Read Chapters 3 & 4 in the Dess, Lumpkin, & Eisner textbook (The book we are using in class is: Strategic Management, creating competitive advantages 7th edition.) and review the Chapter 3 and 4 PowerPoint presentations attached.
After reading this week’s material answer ONE (1) of the following questions:
1 – After reading about primary and support activities in a firm’s value chain, discuss how managers can create value by establishing important relationships among the value-chain activities both within their firm and between the firm and its customers and suppliers.
2 – Summarize the reasons why managers should use social capital in leveraging their human capital within and across their firm. Also explain the value of explicit and tacit knowledge in today’s competitive environment.
Value Chain Analysis
Value Chain Analysis views the organization as a sequential process of value-creating activities. Such an approach is very useful for understanding the building blocks of competitive advantage. In competitive terms, value is the amount that buyers are willing to pay for what a firm provides for them. And, a firm is profitable to the extent that the value that it receives exceeds the total costs involved in creating the product or service.
When using value chain analysis one needs to view the concept in its broadest context, i.e., without regard to the boundaries of a given organization. That is, include suppliers, customers, and alliance partners.
Advertisers Turn to New Value-Adding Media
It pays to advertise…that timeless adage is based on the belief that advertising is a value-adding activity. But there’s another saying, attributed to John Wanamaker, a famed Philadelphia merchant and former U.S. Postmaster General that epitomizes another problem advertisers face: “Half the money I spend on advertising is wasted; the trouble is I don’t know which half”. In a period of shifting tastes and technologies, businesses are faced with new choices about where to spend their advertising dollars in places that will add the most value.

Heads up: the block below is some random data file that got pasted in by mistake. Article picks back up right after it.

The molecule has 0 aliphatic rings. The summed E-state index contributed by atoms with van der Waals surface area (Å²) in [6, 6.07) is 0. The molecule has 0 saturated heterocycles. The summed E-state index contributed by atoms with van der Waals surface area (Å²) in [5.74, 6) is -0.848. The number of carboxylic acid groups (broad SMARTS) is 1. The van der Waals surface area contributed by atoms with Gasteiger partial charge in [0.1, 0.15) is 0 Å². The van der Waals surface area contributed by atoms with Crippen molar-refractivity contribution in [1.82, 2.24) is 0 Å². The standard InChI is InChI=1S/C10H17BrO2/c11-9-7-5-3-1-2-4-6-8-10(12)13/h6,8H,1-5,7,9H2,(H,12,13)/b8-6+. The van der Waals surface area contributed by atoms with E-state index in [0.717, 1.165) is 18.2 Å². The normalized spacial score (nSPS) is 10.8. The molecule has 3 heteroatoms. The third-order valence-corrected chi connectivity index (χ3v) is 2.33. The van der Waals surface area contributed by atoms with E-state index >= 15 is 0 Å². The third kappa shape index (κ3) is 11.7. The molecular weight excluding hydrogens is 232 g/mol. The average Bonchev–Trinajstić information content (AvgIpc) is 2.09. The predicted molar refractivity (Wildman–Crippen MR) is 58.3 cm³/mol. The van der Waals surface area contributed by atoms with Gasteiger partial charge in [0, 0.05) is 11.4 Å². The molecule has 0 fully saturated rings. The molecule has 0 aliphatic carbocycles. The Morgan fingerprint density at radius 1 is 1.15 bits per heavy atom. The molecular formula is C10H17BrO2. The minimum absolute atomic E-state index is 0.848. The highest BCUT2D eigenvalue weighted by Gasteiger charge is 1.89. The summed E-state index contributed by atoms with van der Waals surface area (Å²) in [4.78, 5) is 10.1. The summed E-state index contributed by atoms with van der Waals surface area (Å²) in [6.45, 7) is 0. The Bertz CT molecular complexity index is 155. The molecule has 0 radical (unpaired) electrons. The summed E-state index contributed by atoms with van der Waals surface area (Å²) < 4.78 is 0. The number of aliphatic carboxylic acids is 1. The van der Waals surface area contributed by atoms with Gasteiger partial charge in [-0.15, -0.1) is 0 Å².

The trend is toward the Internet and away from traditional media such as TV and print. The changes are so recent, in fact, that agencies that measure advertising spending are not sure what advertising choices companies are making. In 2006, TV and print spending fell 1.5 percent in the U.S. but overall spending grew 4.1 percent. Which new advertising media companies are choosing, however, is not being measured.
Johnson & Johnson, for example, recently cut its measured media expenditures by 20 percent overall. Their TV budget was down 25 percent or $254 million (Steele, 2007). Although some of their advertising spending shifted to the Internet, only a portion of that is measured and tracking agencies such as TNS Media Intelligence cannot account for all of Johnson & Johnson’s spending. General Motors, DaimlerChrysler and Procter & Gamble have also recently shifted advertising dollars to the Internet as more companies recognize the value of advertising on the Web.
Steel, E. 2007. ‘Measured’ media lose in spending cuts. The Wall Street Journal, March 14: B3.
Additionally, the resource-based view of the firm (RBV) combines two perspectives: (1) the internal analysis of phenomena within a company, and (2) an external analysis of the industry and its competitive environment. It extends SWOT analysis by combining internal and external perspectives and provides a useful framework for exploring why some firms are more successful than others.
Moreover, resources are valuable when they enable a firm to formulate and implement strategies that improve its efficiency or effectiveness. The SWOT framework suggests that firms improve their performance only when they either exploit opportunities or neutralize (minimize) threats.
When a Valuable Resource Becomes a Detriment
Back when General Motors commanded half of the U.S. automobile market, its huge dealer network was a competitive advantage. How things have changed! Now that GM is selling only 18.6% of the cars in the U.S., the dealers are a millstone.
Having too many showrooms depresses profits for all of them and leaves them unable to compete effectively with dealers of other carmakers. GM knows this; it has been gradually shrinking its dealer network since 1970. In the past four years GM has eliminated 15% of its dealerships, partly by encouraging separate Buick, Pontiac and GMC outlets to combine under one roof (Muller, 2009).
Over the next four years, the number will shrink by a further 25%, to 4,700, as GM sheds brands like Hummer, Saab and Saturn and owners go out of business (Muller, 2009). Its goal, now rejected by the government, was to have 4,100 dealerships by 2014 (Muller, 2009).
Muller, J. 2009. Driven to despair. Forbes. April 27: 30.